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Tratamento medicamentoso de ulceração corneana e abscesso estromal em equinos / Medicament Treatment of Corneal Ulcer and Stromal Abscess in Horses

Santos, Fernanda Carlini Cunha dos; Santos, Alice Correa; Schmith, Rúbia Alves; Nogueira, Carlos Eduardo Wayne; Curcio, Bruna da Rosa.
Acta sci. vet. (Impr.); 41(supl.1): Pub. 26, 2013. ilus
Artigo em Português | VETINDEX | ID: biblio-1372646


Background: The equine eyelids and cilia protect the eye and promote normal ocular physiological function. Disorders in these structures may result in corneal alterations such as ulcers and stromal abscess. An abscess is a focal mixture of cellular debris, necrotic tissue, leucocytes and possibly infectious agents that initially create a lesion surrounded by a zone of reactive infl ammation. Ulcers and corneal stromal abscess cause severe ocular pain and loss of vision quality in horses. Medical and surgical treatments for stromal abscess have been developed and have evolved over many years. The aim of this work is to report a case of stromal abscess in a horse, after a corneal ulcer related to eyelid deficiency, focusing on therapeutic methods. Case: A 10-year-old crossbreed mare was referred to the Veterinary Clinics Hospital (HCV) of UFPel with an ophthalmic disorder. The mare had an eyelid lesion 2 years before, and since this event she had had recurrent episodes of ophthalmologic disorders. On attendance at the HCV, the mare had photophobia, blepharospasm, conjunctival hyperemia, neovascularization, myosis, uveitis, intense ocular pain, eyelid deficiency and a corneal ulcer about 2 cm long x 2 cm wide in the right eye. Surgical correction of eyelid and corneal disorder was recommended, but not authorized by the owner. Treatment was based on cleaning with physiological solution, gentamicin eyewash, autologus serum every 4 h, atropine 1% every 12 h topically, flunixin meglumin every 12 h intravenously. After 7 days, the corneal ulcer shrank, although there was no improvement in blepharospasm and ocular pain. A corneal abscess 3 cm x 2 cm was noticed. Gentamicin eyewash and autologus serum were administered topically every 4 h for 10 more days. After 14 days of treatment, there was neither blepharospasm nor corneal ulcer and the abscess was shrinking. Gentamicin eyewash was maintained every 6h for 3 more days. After 65 days there was minimal scar tissue in the eye. Discussion: The mare had an ocular traumatic injury 2 years ago and since this event she had presented uveitis and corneal ulcer recurrently, due to loss of eyelid and cilia functional integrity. Equine cornea is avascularized and vascularization of the affected lesion is necessary for resolution and abscess healing. Medical treatment of superfi cial stromal abscess is more economical than surgery and can result in good visual outcomes with mild scarring. Medical treatment consists of a combination of antimicrobial, mydriatic/cycloplegic and anti-inflammatory medications. Flunixin meglumin seems to be the most effective intravenous anti-inflammatory for controlling uveitis in horses. The anti-inflammatory dose may be reduced when there is a decrease in the anterior segment signs of infl ammation and ocular pain. Besides systemic colateral effects, anti-inflammatory therapy also reduces corneal vascularization, and therefore should be used carefully. Antibiotic topical therapy is highly recommended, due to ocular microflora and microorganism encapsulation, and it was used in the present report until there was full epithelial healing. A mydriatic/cycloplegic (atropine 1%) drug was administered aiming to dilate the pupil in order to prevent adherences and to reduce ocular discomfort. Antiproteases agents (autologus serum) are recommended when there is a corneal epithelial loss of integrity. This agent reduces collagen degradation and helps corneal healing. Stromal abscess in horses is usually associated with previous corneal ulceration, and in the present report it also involved eyelid functional deficiency. Medical treatment was effective, ensuring quality of future vision for the animal.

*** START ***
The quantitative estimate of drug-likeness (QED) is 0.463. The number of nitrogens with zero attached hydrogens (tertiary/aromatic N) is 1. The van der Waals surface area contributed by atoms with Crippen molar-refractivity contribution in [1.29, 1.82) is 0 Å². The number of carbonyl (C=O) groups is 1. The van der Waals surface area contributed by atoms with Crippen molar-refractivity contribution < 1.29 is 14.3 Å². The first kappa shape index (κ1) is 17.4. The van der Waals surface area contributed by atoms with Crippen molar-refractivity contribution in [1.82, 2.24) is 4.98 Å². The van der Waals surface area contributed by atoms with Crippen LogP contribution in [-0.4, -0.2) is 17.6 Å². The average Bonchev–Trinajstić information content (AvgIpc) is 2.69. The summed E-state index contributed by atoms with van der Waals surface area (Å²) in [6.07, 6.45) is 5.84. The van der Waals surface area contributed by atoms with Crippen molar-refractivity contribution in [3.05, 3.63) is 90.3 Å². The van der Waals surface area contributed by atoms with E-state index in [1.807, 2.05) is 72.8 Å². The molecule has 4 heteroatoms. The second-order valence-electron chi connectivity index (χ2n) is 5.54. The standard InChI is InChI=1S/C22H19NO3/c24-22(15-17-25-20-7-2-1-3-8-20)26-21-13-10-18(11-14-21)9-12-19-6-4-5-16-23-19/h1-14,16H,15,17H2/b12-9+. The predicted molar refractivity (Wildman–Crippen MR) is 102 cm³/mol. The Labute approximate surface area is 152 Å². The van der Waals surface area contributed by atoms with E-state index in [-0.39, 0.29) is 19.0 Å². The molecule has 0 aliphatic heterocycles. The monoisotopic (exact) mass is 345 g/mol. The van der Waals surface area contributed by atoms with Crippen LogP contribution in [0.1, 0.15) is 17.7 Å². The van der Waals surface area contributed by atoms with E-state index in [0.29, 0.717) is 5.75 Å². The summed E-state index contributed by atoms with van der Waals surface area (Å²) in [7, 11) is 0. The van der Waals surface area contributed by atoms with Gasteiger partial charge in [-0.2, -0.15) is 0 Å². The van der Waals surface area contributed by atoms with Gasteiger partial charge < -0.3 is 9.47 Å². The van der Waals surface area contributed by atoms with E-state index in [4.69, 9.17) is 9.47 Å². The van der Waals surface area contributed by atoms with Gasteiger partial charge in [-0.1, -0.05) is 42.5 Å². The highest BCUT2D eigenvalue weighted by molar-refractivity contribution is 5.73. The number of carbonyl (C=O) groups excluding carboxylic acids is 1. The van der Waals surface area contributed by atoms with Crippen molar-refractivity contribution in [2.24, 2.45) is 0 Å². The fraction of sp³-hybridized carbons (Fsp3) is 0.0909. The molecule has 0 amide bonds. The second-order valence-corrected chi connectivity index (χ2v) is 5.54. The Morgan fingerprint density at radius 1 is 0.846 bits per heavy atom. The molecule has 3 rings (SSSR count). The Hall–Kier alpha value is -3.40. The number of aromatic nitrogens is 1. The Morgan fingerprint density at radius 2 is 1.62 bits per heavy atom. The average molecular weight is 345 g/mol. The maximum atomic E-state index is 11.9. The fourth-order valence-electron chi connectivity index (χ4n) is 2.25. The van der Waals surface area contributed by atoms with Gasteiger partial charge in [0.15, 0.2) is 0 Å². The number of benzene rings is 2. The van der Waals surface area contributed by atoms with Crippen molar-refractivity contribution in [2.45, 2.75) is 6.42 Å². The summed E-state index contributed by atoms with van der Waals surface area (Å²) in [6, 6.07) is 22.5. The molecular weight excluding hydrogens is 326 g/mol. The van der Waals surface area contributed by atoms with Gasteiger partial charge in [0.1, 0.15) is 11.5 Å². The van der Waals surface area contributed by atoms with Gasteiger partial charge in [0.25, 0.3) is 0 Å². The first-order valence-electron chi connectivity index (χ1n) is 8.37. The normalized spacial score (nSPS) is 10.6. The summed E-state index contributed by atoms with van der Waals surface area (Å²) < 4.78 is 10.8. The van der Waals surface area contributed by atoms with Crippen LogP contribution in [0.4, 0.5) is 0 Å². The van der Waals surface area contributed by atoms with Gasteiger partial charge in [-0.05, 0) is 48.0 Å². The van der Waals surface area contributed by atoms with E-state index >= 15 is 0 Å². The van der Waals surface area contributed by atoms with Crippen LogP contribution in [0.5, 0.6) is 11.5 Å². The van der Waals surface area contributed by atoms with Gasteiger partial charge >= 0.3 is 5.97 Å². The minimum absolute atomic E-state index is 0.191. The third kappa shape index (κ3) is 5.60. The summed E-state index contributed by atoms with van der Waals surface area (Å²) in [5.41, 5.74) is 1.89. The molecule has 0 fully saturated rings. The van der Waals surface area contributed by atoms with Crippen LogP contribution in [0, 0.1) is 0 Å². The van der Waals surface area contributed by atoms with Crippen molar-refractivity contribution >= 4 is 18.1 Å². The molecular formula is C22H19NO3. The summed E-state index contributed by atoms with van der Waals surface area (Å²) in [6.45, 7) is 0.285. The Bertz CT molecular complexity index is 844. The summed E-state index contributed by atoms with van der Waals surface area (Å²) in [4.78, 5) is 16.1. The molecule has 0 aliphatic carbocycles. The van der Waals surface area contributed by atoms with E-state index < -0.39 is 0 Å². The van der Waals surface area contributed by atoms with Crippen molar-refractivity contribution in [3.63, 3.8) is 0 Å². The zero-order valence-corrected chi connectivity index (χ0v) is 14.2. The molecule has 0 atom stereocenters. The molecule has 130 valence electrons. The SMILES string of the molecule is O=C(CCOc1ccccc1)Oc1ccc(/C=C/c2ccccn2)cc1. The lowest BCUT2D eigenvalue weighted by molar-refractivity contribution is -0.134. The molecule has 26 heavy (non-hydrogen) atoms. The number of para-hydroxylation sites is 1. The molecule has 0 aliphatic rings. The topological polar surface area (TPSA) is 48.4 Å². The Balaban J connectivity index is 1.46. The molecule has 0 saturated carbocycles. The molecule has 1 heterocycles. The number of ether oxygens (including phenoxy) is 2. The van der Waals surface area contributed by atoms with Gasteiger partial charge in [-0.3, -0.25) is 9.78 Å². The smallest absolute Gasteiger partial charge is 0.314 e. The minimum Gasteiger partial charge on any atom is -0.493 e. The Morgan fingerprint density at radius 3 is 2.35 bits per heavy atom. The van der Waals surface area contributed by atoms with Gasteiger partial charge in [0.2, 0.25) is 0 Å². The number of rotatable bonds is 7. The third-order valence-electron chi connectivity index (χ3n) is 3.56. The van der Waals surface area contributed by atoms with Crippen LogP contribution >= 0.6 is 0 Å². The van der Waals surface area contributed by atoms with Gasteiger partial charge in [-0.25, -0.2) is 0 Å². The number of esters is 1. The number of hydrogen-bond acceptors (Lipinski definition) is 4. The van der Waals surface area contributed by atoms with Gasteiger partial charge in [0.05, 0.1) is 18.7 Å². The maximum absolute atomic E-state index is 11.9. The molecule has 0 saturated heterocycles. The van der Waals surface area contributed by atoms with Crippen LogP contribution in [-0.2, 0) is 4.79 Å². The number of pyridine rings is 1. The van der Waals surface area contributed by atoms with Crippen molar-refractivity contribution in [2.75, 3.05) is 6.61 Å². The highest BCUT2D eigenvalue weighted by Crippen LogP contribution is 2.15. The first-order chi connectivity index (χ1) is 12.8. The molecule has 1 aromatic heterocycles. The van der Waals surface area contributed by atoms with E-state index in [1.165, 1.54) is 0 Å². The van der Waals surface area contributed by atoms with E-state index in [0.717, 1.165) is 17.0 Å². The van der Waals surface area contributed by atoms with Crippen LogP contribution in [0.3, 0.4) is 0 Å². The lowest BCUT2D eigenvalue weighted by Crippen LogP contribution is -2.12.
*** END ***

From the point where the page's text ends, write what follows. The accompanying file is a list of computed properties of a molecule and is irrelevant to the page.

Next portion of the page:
Biblioteca responsável: BR68.1